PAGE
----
The City Forces the Foundation to Go Sober

We’re accustomed to hearing about Regulated Industries, the city’s department that lords over liquor licenses and strip clubs, ruining a good time. But by disrupting business at the Mutual Musicians Foundation, the office is messing with a Kansas City institution.

It all went down September 22, when a pair of Kansas City, Missouri, police officers happened to stop by the famous jazz jam session at 1823 Highland, according to Vic Cook, acting manager of Regulated Industries. The two cops discovered that the place was selling liquor without a liquor license – and serving it later than anyone else in town, until 5 a.m.

The Foundation has always operated in a gray area, a sort of bubble of law-breaking within the city’s good graces. The Foundation’s 1 a.m. to 5 a.m. jam sessions date back to the 1930s. Musicians would relax and jam together after finishing paying gigs elsewhere. As liquor laws tightened over the years, the powers that be at Regulated Industries looked the other way, and the Foundation danced around city ordinances, accepting “donations” for beer. The illegal liquor sales helped it survive as one of the only spots of economic activity within the much-talked-about-but-little-visited Jazz District.

After the pair of cops stumbled upon the Foundation’s late-night liquor sales, they approached Betty Crow, who manages the place. The lawmen didn’t fine the Foundation, but they told Crow to square the liquor violations with the city.

“We had always been grandfathered in,” Crow says of the liquor laws. “But now they’ve decided maybe we weren’t grandfathered in and should be like everybody else. Which is too bad, really, because we are one of the most important jazz places in the United States.”

Crow brought the problem to her fellow members of the board that oversees the Foundation. They decided to close down one night on September 24 while they figured out what to do. Crow stayed at the door until 5 a.m. to greet visitors and explain the situation.

The Foundation reopened, serving free chips and soda. But late-night venues don’t do well without liquor. A recent Saturday night session was sparsely attended.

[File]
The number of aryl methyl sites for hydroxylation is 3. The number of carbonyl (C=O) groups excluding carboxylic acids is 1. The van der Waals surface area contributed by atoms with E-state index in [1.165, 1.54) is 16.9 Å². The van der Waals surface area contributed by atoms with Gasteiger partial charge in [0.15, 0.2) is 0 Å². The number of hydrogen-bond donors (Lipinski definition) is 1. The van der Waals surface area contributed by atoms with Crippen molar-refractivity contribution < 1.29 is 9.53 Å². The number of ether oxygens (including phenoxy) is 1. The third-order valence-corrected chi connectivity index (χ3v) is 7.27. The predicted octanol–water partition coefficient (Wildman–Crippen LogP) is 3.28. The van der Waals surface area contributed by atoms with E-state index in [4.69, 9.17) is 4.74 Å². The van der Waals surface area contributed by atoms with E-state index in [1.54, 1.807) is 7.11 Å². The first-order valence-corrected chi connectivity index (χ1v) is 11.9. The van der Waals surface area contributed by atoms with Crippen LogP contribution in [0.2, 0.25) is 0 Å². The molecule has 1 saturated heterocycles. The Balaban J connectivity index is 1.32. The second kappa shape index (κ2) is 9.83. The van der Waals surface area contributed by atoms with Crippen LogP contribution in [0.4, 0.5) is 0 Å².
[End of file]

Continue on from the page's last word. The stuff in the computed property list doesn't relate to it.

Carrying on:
Chuck Haddock, local music historian and host of the Fish Fry radio show on 89.3 KCUR, is furious that the city poured a bucket of cold water over its hottest weekly jazz fest. “You would think the Kansas City police would have something better to do than interfere with the longest-running jam session in the history of the world — and the business of a federal historic landmark,” he fumes.

All of the Foundation’s options seem equally distasteful. The city could issue the Foundation a tavern license or a catering license, which would allow the place to serve until 1:30 a.m., when it would have to close, ending the tradition of performers arriving after other shows. Or the Foundation could give away beer and stay open all night – but in that case, no money can change hands for admission, either – not even in the form of donations.

Crow says the Foundation’s board is trying to figure out how it can survive without liquor sales. The only other source of income is the cover charge, which was $8 on a recent Saturday night. “Because after all, we’ve always been one of the keys to tourism,” she says. “We’ve still got great jazz. We can still stay open until whatever hours we want to. Jazz is the main thing for us.”

As for Cook, of Regulated Industries, he’s never been to the Foundation. “If I do get down there to enjoy the music, I hope I don’t see illegal alcohol,” he says.

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